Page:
KANSAS CITY, Mo. — After weeks of search and recruitment, the Kansas City, Missouri, Board of Police Commissioners has selected three finalists for the city's next chief of police.
The community had a chance to meet the three candidates on Saturday via a public town hall.
All three were asked the same 10 questions from the BOPC, followed by three questions from community members that were chosen at random.
The candidates touched on topics ranging from crime and mental health to racism and the community’s relationship with KCPD, working to prove why they should be the next chief.
“I’m committed to the betterment and safety of this city," said finalist Stacey Graves, the only internal recommendation of the three. "I have spent over 25 years with the Kansas City, Missouri, Police Department, readying me for this position."
Another finalist, Scott Ebner, comes from New Jersey with experience as a retired state police lieutenant colonel.
“Some have come through patrol or investigations or maybe administration or public information — I’ve done all of them for a very long time and have been very successful,” Ebner said.
The remaining finalist, DeShawn Beaufort, comes from the Philadelphia Police Department where he has served as an inspector.
“I got into policing because I wanted people to understand that it can be done the right way, because I saw what policing was like when it was done by officers who did not do it the right way,” he said.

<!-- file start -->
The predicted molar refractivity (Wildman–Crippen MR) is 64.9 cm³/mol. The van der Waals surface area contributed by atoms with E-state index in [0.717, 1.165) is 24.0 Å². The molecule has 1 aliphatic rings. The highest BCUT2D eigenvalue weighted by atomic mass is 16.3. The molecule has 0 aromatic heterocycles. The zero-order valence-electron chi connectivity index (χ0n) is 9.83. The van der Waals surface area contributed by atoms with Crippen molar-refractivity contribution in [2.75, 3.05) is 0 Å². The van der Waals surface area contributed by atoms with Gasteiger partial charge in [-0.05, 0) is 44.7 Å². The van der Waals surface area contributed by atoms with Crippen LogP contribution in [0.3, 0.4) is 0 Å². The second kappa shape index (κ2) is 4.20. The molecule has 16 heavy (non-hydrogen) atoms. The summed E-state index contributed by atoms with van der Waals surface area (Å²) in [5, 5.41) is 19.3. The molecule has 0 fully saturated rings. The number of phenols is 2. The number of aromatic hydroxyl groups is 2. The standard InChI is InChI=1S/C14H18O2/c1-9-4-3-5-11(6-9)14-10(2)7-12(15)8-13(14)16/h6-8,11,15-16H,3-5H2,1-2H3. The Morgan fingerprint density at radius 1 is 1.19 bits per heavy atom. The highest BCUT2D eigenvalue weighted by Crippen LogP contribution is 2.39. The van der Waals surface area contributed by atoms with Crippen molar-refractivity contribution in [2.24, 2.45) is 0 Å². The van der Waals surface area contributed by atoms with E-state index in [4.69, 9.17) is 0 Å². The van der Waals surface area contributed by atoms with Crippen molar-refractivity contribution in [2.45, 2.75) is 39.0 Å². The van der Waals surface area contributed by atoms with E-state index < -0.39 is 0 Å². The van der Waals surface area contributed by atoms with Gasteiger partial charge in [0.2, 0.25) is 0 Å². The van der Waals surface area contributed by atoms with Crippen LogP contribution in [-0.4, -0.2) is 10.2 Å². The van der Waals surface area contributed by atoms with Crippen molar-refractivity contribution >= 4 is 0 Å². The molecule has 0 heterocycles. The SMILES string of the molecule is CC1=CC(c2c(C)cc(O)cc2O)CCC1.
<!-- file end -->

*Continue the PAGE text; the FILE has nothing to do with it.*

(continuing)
When asked what qualities would be ideal in a new chief, town hall attendee Taylor Jackson said accountability and transparency.
Others agreed, adding they hope the new chief can find balance in leading with their head and their heart.
“I’m looking for a chief that understands what empathy is, understands what service is rather than policing,” said Lakiesha Cotton, who attended Saturday's town hall. “I’m looking for a chief that understands trauma — that historic trauma that has happened to communities, especially Black and Brown communities, and marginalized communities.”
Attendee Debra Newton also noted she hopes the new chief will reimagine how to prioritize crime concerns.
“Crime is one of the top priorities, but again, establishing just community involvement with the different areas of the system,” she said.